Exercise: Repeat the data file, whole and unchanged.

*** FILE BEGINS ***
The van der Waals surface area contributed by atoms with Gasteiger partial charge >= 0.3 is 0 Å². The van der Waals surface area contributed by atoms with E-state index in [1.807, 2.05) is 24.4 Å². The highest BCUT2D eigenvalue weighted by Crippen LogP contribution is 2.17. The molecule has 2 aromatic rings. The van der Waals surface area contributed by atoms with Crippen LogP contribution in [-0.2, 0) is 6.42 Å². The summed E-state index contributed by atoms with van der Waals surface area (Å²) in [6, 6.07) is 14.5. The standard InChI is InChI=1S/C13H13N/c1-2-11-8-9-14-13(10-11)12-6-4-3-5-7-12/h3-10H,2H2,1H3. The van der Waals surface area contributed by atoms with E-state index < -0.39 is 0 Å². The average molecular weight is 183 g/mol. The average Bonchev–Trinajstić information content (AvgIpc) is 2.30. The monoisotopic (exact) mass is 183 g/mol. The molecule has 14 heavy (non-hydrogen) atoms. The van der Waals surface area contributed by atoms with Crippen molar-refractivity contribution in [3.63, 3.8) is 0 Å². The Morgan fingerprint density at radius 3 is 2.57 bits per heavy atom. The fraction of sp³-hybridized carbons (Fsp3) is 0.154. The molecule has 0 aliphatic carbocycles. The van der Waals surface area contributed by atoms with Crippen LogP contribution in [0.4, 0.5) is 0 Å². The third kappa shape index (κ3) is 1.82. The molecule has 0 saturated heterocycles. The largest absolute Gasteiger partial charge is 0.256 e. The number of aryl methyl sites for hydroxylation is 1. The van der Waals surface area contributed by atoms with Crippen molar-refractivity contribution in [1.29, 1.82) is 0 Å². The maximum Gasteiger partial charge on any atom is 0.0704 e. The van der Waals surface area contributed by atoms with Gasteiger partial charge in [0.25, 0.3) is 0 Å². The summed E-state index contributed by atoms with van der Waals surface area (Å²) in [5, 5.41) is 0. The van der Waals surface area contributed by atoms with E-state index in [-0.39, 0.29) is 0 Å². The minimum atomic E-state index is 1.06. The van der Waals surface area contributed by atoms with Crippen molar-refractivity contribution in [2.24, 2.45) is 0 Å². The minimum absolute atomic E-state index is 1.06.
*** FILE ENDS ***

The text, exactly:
The van der Waals surface area contributed by atoms with Gasteiger partial charge >= 0.3 is 0 Å². The van der Waals surface area contributed by atoms with E-state index in [1.807, 2.05) is 24.4 Å². The highest BCUT2D eigenvalue weighted by Crippen LogP contribution is 2.17. The molecule has 2 aromatic rings. The van der Waals surface area contributed by atoms with Crippen LogP contribution in [-0.2, 0) is 6.42 Å². The summed E-state index contributed by atoms with van der Waals surface area (Å²) in [6, 6.07) is 14.5. The standard InChI is InChI=1S/C13H13N/c1-2-11-8-9-14-13(10-11)12-6-4-3-5-7-12/h3-10H,2H2,1H3. The van der Waals surface area contributed by atoms with E-state index < -0.39 is 0 Å². The average molecular weight is 183 g/mol. The average Bonchev–Trinajstić information content (AvgIpc) is 2.30. The monoisotopic (exact) mass is 183 g/mol. The molecule has 14 heavy (non-hydrogen) atoms. The van der Waals surface area contributed by atoms with Crippen molar-refractivity contribution in [3.63, 3.8) is 0 Å². The Morgan fingerprint density at radius 3 is 2.57 bits per heavy atom. The fraction of sp³-hybridized carbons (Fsp3) is 0.154. The molecule has 0 aliphatic carbocycles. The van der Waals surface area contributed by atoms with Crippen LogP contribution in [0.4, 0.5) is 0 Å². The third kappa shape index (κ3) is 1.82. The molecule has 0 saturated heterocycles. The largest absolute Gasteiger partial charge is 0.256 e. The number of aryl methyl sites for hydroxylation is 1. The van der Waals surface area contributed by atoms with Crippen molar-refractivity contribution in [1.29, 1.82) is 0 Å². The maximum Gasteiger partial charge on any atom is 0.0704 e. The van der Waals surface area contributed by atoms with Gasteiger partial charge in [0.25, 0.3) is 0 Å². The summed E-state index contributed by atoms with van der Waals surface area (Å²) in [5, 5.41) is 0. The van der Waals surface area contributed by atoms with E-state index in [-0.39, 0.29) is 0 Å². The minimum atomic E-state index is 1.06. The van der Waals surface area contributed by atoms with Crippen molar-refractivity contribution in [2.24, 2.45) is 0 Å². The minimum absolute atomic E-state index is 1.06.